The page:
The article focuses on the Cossack campaigns in the Moldavian principality of the 1570s and their intensification after the formation of the Registered troops in the Polish-Lithuanian Commonwealth (Rzech Pospolita), when the Cossacks got the estate rights and privileges. The registrants had to serve in the frontier, yet they often carried out sea and overland campaigns to the Ottoman Empire together with Zaporozhian Cossacks. During the expeditions, the Cossacks not only acquired the so-called “Cossack bread”, but also freed Ukrainian prisoners from captivity and interfered in the internal affairs of the neighbouring states, being supported by local government officials at the southern border, who received their share of the profit. The Turkish conquest of Moldova brought about political instability due to the struggle for the royal throne. Having got it, a nominee had to get the support of the sultan, which cost a lot of money. This situation was actively used by sovereigns and authorities of Poland, Transylvania, Voloshchyna. Subsequently, Ukrainian Cossacks began to join in as a powerful military force. The vivid intervention episode was the case of Ivan Pidkova. At the request of Moldavian boyars, who recognized him as the brother to John III the Terrible, murdered by the Turks, he organized a military campaign in the autumn of 1577. After gaining the capital of the Principality, Iassy, Pidkova was proclaimed monarch, and asked Sultan to enthrone him in Moldova. Sultan Murad III arranged his troops in the Danube states and helped Peter the Lame to regain the lost throne. On returning to Ukraine, Pidkova was arrested by the order of King Stephen Bathory and executed in Lviv. However, his public execution did not prevent the Cossacks from trying to seize Moldova again.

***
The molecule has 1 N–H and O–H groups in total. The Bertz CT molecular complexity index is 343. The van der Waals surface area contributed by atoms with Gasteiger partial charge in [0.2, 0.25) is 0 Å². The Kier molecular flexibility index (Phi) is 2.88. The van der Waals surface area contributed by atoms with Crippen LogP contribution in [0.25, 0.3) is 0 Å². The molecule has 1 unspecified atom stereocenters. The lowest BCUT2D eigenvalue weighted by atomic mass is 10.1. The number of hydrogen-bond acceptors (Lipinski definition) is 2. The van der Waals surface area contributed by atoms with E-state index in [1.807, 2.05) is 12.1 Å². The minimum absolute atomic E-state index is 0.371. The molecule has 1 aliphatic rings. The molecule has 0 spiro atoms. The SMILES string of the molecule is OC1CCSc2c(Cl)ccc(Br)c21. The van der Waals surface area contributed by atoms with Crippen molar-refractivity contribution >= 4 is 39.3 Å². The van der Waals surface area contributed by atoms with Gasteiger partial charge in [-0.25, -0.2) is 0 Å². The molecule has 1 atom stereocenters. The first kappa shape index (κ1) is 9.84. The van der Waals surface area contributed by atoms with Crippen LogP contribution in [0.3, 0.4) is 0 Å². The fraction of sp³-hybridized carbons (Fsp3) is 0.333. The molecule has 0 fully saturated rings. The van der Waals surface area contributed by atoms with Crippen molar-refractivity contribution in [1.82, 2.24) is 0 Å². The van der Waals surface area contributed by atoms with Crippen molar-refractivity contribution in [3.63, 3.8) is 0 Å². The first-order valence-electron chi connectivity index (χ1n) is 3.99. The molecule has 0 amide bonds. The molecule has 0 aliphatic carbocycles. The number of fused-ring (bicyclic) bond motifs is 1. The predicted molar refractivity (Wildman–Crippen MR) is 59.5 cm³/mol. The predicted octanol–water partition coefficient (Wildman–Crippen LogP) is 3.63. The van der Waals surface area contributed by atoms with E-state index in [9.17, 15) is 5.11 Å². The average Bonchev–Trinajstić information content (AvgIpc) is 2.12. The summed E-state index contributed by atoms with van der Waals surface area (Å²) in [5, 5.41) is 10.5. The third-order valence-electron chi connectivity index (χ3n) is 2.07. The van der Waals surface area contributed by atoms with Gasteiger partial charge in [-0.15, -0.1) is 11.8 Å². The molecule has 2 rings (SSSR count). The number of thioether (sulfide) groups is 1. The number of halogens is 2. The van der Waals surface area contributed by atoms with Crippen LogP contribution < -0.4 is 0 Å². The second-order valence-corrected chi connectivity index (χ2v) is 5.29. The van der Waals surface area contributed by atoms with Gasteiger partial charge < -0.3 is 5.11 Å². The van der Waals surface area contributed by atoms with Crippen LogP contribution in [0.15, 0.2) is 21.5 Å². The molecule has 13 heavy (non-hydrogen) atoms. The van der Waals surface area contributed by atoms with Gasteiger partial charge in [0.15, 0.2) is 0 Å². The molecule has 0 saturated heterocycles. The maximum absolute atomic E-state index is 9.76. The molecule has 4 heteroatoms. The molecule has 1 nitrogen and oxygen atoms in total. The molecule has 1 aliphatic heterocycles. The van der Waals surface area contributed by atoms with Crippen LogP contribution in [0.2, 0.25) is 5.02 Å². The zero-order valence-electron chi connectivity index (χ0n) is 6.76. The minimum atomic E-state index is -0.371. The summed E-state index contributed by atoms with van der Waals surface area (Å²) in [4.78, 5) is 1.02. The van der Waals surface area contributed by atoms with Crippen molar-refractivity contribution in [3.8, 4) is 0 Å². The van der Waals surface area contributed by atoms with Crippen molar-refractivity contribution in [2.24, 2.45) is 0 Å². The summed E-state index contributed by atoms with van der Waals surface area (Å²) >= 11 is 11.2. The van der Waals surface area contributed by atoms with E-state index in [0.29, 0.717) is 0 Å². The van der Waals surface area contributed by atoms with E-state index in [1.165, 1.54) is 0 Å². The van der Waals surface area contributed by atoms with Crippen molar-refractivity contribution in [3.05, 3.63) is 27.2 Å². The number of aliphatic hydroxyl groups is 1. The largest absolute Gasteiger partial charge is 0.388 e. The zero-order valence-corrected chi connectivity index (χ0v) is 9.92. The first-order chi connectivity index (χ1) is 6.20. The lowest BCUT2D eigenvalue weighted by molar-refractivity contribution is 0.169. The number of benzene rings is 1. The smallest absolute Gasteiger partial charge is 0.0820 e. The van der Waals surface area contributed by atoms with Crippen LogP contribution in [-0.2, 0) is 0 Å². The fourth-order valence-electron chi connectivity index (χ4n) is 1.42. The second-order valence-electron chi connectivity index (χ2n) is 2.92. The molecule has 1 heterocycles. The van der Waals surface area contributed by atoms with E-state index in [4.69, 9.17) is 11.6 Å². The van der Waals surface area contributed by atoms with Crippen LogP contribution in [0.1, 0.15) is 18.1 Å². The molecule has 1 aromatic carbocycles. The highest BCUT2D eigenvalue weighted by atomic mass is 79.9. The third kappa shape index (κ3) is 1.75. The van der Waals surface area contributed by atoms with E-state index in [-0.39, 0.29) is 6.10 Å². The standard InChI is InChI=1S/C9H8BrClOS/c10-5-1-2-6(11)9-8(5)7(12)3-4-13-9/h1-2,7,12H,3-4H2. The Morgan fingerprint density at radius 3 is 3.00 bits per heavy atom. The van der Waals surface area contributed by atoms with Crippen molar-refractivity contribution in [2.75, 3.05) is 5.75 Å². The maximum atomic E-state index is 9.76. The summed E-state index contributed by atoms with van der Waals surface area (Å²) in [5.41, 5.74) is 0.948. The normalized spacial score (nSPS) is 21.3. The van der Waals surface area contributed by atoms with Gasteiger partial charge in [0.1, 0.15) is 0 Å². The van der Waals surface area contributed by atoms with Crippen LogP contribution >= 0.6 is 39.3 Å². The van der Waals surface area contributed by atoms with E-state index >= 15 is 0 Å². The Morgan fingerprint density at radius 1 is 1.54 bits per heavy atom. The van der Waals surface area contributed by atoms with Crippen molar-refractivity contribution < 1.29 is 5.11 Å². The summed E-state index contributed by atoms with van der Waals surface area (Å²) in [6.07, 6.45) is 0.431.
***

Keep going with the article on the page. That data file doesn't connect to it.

Source: Shcherbak V. (2019). Moldavian campaigns of Ukrainian cossacks in the 1570s. Rusin. №55: 44-57